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The Life Cycle of Pulp Packaging 

By Graham Lee, Switch Packaging Technical Manager

Many of you may have seen pulp in the form of drink trays as we order our favourite fast food. However, the possibilities of pulp are virtually endless and can serve a far greater purpose than replacing trays and holders. In this blog, Graham will take you on a journey of how pulp is made and demonstrate how its capabilities are changing the world of packaging.



The design of pulp


So first off, before we get into the nitty-gritty of how the pulp products are made, it is important to briefly review the design process.


At Switch, the process of designing pulp packaging starts with a design consultation. This involves understanding what the client wants, what would best suit their products and how to align to their overall business objectives. Pulp is ideal for an extensive range of products, from inserts to protect fragile and intricate objects, through to external packaging for large and heavy objects such as doors and kitchen units.


It is important to create designs that overcome any previous breakage issues, and which also make a great first impression and user-experience. To create a pulp design that is fit for purpose, we then look at the weight, breakability and dimensions of the products. This enables us to look at the science behind the packaging so we can create a design with the correct material weight/grade. At this stage, we can also determine whether we need to incorporate additional components such as integrated fittings to securely hold the products in place.


We like to create designs using our in-house 3D CAD software so clients can easily visualise their designs, and we can even create mock-ups using our 3-D printing machine which is actually the first in the industry.


What pulp is made from


It’s pretty simple really, pulp is made from recycled waste-based paper or cardboard. This means that pulp is a completely renewable and biodegradable raw material that gives a new lease of life to surplus materials.


Alternatively, for the medical, cosmetic and food industries which can’t take the risk of contamination, virgin material from sustainable sources can also be used to form pulp.






Moulded pulp



The moulding process


The way in which pulp can be moulded is the exciting part. The moulding process unlocks its potential to be used for intricate, durable and completely bespoke designs. This means that pulp can serve a much bigger purpose than how we recognise it today.


When thinking of the moulding process with pulp, think back to those days back in school when you would papier-mache around different products. Well, the process of making pulp is very similar, but of course a little more sophisticated!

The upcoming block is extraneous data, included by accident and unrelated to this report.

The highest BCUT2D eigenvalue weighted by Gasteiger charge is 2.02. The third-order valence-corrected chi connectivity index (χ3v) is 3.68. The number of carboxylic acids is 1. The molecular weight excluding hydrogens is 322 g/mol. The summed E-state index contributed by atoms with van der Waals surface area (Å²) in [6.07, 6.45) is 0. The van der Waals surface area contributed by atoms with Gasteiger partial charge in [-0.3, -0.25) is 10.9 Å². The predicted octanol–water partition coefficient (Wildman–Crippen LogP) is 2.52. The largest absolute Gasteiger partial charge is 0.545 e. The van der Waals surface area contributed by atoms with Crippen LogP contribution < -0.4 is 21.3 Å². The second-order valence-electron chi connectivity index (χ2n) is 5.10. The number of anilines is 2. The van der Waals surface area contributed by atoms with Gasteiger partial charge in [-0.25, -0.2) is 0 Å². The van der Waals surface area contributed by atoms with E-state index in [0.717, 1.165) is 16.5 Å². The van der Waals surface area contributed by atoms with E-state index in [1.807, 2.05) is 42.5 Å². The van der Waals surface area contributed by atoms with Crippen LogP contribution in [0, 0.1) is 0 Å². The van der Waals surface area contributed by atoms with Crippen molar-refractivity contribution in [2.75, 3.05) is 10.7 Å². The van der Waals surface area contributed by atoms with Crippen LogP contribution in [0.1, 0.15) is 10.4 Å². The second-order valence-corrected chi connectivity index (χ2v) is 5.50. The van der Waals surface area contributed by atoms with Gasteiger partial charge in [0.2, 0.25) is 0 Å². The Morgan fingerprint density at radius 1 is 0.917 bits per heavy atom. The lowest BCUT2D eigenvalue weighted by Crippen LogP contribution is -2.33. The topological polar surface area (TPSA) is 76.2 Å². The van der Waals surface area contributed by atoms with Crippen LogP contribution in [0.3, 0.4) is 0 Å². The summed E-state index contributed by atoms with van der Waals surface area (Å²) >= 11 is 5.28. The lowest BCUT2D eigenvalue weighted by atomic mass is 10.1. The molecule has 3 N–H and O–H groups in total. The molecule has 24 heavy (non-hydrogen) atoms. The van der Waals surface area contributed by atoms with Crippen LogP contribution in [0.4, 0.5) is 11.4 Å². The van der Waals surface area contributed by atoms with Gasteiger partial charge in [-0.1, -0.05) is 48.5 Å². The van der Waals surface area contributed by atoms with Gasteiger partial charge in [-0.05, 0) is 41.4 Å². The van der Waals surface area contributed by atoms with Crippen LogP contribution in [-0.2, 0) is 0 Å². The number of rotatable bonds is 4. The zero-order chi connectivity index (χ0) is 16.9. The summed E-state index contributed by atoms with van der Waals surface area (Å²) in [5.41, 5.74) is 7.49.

To start off, a mould is made to fit around your product. This mould lasts a lifetime and allows pulp to be very versatile. However, if you are after a more standard packaging design at this stage, there are shortcuts that can be taken to reduce costs.


Using the pre-made mould, the pulp material is then heated, pressed and then shaped. The moulded pulp is then dried to ensure all the excess moisture has evaporated. These simple processes of heating and drying make pulp so durable and tough that it can be used to protect even the most fragile objects and can outperform expensive plastics and foams.


And voila! Once the pulp has dried, it is then ready to be used to package your products.  



The circle of pulp


But what happens when the pulp has served its purpose as packaging? The wonderful thing about pulp is that is it biodegradable and compostable. It is made from recycled paper and is therefore completely recyclable. The entirety of the packaging can be disposed of in any household or public recycling centre.


The best thing? If pulp does find itself disposed of in a natural environment, not to worry, it will completely decompose within 4-6 weeks. When we compare this to plastics and polystyrene which can take up to 500 years to decompose, we really need to question why these materials are still being used!


The same pulp material can be recycled and used for the same or different purpose for between 5-7 cycles. It is very likely that when you come across pulp packaging it has an extensive life story to share. So, next time you recycle your pulp packaging, wish it well for the new and exciting journey it is embarking on!



We hope that this has given you a better understanding of the process of designing and making pulp packaging and its sustainable nature. You can read more about pulp here, alternatively, continue this conversation with Graham who will happy to talk through any ideas with you and offer this expert advice.



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